Tsilah Burman, a 52-year-old mother of two, found her escape hatch two years ago. After dealing with food and weight issues for almost her entire life (her doctor put her on a diet at age 11), she finally found relief in a program called Heal Your Hunger. She learned that food was just the symptom and worked through her real issues. After that, the weight came off effortlessly -- 70 pounds so far. And with that, of course, the protective layers that concealed the painful truths she tried for so long to ignore. Six months ago she separated from her husband of 23 years.
"I realized [the marriage] wasn't right, and it wasn't right from the beginning but I had made myself believe that it was. I saw that I was eating because I was angry, or tired or was in a situation I wasn't comfortable in so to hide that I would eat. My kids saw that as they grew up. I wish that I would have found and started this recovery process before I had kids so that they would grow up in an environment with a mom that was healthy around eating and [I'd be] a role model for that."
As her daughter embarks on her teen years, Coates knows it's going to become harder to shield her from disordered eating and body-image distortion: "It's not just the anorexia, it's not just the not eating, it's the whole self-hatred that comes along with that scares me more than anything."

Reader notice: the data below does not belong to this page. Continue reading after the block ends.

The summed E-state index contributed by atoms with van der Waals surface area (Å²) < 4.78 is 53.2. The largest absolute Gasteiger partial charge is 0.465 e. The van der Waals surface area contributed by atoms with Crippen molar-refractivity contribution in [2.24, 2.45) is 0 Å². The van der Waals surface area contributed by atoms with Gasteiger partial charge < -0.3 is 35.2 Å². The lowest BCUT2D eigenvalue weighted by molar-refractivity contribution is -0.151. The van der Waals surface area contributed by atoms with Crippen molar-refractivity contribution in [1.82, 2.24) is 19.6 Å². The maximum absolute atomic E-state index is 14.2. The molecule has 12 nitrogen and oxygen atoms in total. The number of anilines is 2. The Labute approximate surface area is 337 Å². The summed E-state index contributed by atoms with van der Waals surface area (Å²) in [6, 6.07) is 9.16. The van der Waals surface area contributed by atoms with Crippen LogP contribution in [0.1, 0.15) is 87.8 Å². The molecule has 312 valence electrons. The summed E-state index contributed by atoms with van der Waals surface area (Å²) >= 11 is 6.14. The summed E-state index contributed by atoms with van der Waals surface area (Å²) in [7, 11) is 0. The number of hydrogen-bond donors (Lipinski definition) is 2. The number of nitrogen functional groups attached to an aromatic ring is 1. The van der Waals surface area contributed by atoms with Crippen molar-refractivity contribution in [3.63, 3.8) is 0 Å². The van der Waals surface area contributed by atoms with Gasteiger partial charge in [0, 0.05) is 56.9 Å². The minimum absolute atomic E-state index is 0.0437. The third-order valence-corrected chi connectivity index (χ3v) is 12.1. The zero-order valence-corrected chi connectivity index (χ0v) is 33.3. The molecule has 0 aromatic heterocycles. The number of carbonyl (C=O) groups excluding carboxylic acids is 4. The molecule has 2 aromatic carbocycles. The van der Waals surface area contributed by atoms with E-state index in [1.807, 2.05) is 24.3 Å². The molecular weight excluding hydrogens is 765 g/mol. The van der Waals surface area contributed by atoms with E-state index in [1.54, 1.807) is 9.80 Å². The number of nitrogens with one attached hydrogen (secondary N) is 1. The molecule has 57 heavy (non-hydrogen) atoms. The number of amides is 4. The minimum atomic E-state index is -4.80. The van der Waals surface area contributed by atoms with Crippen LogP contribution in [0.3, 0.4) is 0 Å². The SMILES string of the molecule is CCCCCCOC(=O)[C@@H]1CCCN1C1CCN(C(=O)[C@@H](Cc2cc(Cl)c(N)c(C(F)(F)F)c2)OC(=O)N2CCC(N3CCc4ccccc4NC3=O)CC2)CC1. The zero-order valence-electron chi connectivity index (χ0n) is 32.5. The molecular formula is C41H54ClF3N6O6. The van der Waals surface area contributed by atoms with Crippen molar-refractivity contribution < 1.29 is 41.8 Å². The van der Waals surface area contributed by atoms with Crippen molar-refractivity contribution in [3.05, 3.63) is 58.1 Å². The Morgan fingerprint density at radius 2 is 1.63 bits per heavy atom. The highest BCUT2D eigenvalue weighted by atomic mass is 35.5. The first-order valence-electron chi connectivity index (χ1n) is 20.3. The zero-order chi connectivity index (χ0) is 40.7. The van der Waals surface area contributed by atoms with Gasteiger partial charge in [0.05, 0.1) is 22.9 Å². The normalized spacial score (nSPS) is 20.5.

Although at different stages of parenting and recovery, both Coates and Burman have experienced tremendous fear, shame and isolation. Yes, Burman recently found relief, but she suffered for many years in silence.
"Mothers with eating disorders would be shocked if they knew how many other mothers there are with eating disorders," says Abigail Natenshon, a psychotherapist in Illinois. "So many parents with eating disorders are so secretive about it because they think they are the only ones with these eating disorders. And they are not! There are many, many, many, many! They feel isolated and alone. They need to find each other."
Natenshon, who has been working with people with all sorts of eating disorders for more than 40 years, shares her wisdom and experience on her website, Empowered Parents, a treasure trove of resources on all things eating disorder-related.
She cites this statistic on her site: "By age 5, kids of parents with eating disorders demonstrate a greater incidence of eating disturbances, whining and depression." Some moms aren't interested in seeking recovery for whatever reason, until they realize the severe damage they are inflicting on their children. That's often all the motivation they need to seek help.
If there's one thing she wants to make clear, it's that eating disorders are curable. "Most people don't know that eating disorders are 100 percent curable. But they're curable in 80 percent of the cases," says Natenshon. "People think eating disorders are an addiction and like all addictions it never fully gets cured. That's not the case. An eating disorder is not an addiction. Aspects of it behave like an addiction, but it's not an addiction. And it's curable."
Correction, Nov.15, 2010: The original version of this article left off the quote, "But they're curable in 80 percent of the cases." The quote has since been included.